Tag: India

Other Countries as Ends-in-Themselves

Here in Babylon on the Potomac, most foreign policy discussions begin and end with the United States: How can we extend our control of the world?  Who is challenging us?  What problems might, say, a rising China, pose to American primacy?  We are, as Madeleine Albright asserted, the “indispensable nation.”  One popular scholar recently advanced the theory that the U.S. government is, and should be, the world’s government.  There’s a real refusal to recognize that we are, as a simple matter of fact, isolated by the blessings of geography and power.  We’re just not a 19th century continental European power, no matter how much we threat-inflate and conceive of ourselves as the only source of order in a disorderly world.

You’d think we’d be inclined to recognize the luxury that our isolation affords us, but you’d be wrong.  Consequently, in discussions about the rise of China, for example, U.S. analysts generally pose the question as a simple U.S. vs. China confrontation: How quickly can they challenge us?  Where should our “red lines” be?  Which allies will support us?  If our strategists were smart, they’d be thinking more creatively about offloading responsibility to countries that live more closely to China, and waiting to see how things progress.  While the ChiCom menace tends to get represented as ten feet tall in these discussions, the Chinese have a host of significant problems, including the internal unrest that has been on display recently, among others.

china-india-exerciseHigh on the list of “other problems” is China’s relationship with countries like India.  Much more so than the United States, countries like India and Japan have a lot to lose, potentially, from China’s rise.  Liberal international relations thinkers are right to point out the positive-sumness of economic relations between potential adversaries.  Economic ties between China and Taiwan, China and the U.S., China and Japan, are also positive forces that can help to moderate security competition.  That said, security itself is zero-sum.  Either you control your sea lines of communication or else another country does.  If another country does, bad things can happen to you, as, for example, Japan remembers all too well.

All of which is a long-winded way of introducing this excellent article by James Lamont and Amy Kazmin in the Financial Times.  Lamont and Kazmin highlight the growing unease in New Delhi about China.  Unease tends to crop up when a big powerful neighbor does things like claim whole provinces of your country as its own territory, as China does with the Indian province of Arunachal Pradesh.  (For more on this subject, see my talk on Capitol Hill from May 2008: video here.)

In fairness, the Bush administration did some smart things on this front, like trying to improve ties with India.  For years, U.S.-India relations had been tainted by a cold war mindset where we resented their association with the Non-aligned Movement.  (I think the India nuclear deal has a lot of downsides, but the intentions underpinning it were smart ones.)  Similarly, the Bush administration signed a joint agreement with Japan stating that a peaceful resolution of the Taiwan dispute is a “common strategic objective.”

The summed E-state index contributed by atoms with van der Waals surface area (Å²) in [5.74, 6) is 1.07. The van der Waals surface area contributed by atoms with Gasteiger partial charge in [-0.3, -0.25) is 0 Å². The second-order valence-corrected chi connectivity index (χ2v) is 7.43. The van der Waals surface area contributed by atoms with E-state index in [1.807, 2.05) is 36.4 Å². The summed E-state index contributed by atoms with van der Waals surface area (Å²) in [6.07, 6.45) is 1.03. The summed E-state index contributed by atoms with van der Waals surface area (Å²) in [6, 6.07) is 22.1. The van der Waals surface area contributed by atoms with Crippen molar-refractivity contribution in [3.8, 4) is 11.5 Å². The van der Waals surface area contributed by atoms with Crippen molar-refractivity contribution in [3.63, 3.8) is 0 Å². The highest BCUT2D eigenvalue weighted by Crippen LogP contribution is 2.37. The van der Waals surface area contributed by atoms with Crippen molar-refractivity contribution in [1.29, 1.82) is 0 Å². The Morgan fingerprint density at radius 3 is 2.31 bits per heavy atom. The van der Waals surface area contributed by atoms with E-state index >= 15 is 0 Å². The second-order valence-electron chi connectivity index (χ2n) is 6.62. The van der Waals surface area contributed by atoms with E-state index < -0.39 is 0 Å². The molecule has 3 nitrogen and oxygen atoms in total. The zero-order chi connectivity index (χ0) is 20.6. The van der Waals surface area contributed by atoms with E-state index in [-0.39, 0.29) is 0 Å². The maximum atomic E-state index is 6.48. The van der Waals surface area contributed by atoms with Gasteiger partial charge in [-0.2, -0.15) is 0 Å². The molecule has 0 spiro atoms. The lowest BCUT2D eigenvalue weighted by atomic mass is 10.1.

But the important part will be beyond getting other countries to accept our goodies (the India nuclear deal) or sign a statement of interest (the joint Japan-US statement on Taiwan).  Those countries would rather, ceteris paribus, stand tall against China from over the shoulder of the United States.  The only way that we will get to a point where the countries with the most to lose pay the most for a hedge against China is for the United States to credibly commit to do less.  And on that front, there is a lot more work to be done.

Finally, an Ally That Doesn’t Wait for America

Washington’s willingness to toss security guarantees about the globe like party favors has encouraged other nations to do little for their own defense.  From the European, Japanese, and South Korean standpoint, why spend more when the Americans will take care of you?

But it looks like Australia takes a different view, and is willing to do more to defend itself and its region.  Reports the Daily Telegraph:

The latest defence White Paper recommends buying 100 advanced F-35 jet fighters and 12 powerful submarines equipped with cruise missiles, a capability which no other country in the region is believed to possess.

The “potential instability” caused by the emergence of China and India as major world powers was cited as the most pressing reason for this military build-up. In particular, Australian defence planners are believed to be concerned about China’s growing naval strength and America’s possible retreat as a global power in the decades ahead.

Chinese officials say their country’s growing power threatens no-one. Behind the scenes, Beijing is thought to be unhappy about Australia’s White Paper, with one Chinese academic saying it was “typical of a Western Cold War mentality”.

But the Chinese navy has almost doubled the number of secret, long-distance patrols conducted by its submarines in the past year. The reach of its navy is extending into Australian waters. China is also acquiring new amphibious assault ships that can transport a battalion of troops.

So instead of calling Washington to deal with Beijing, the Australians are building up their own navy.  Novel approach!  Now, how can we implant a bit of the Aussie character in America’s other friends around the globe?

Buy American Hurts Most Americans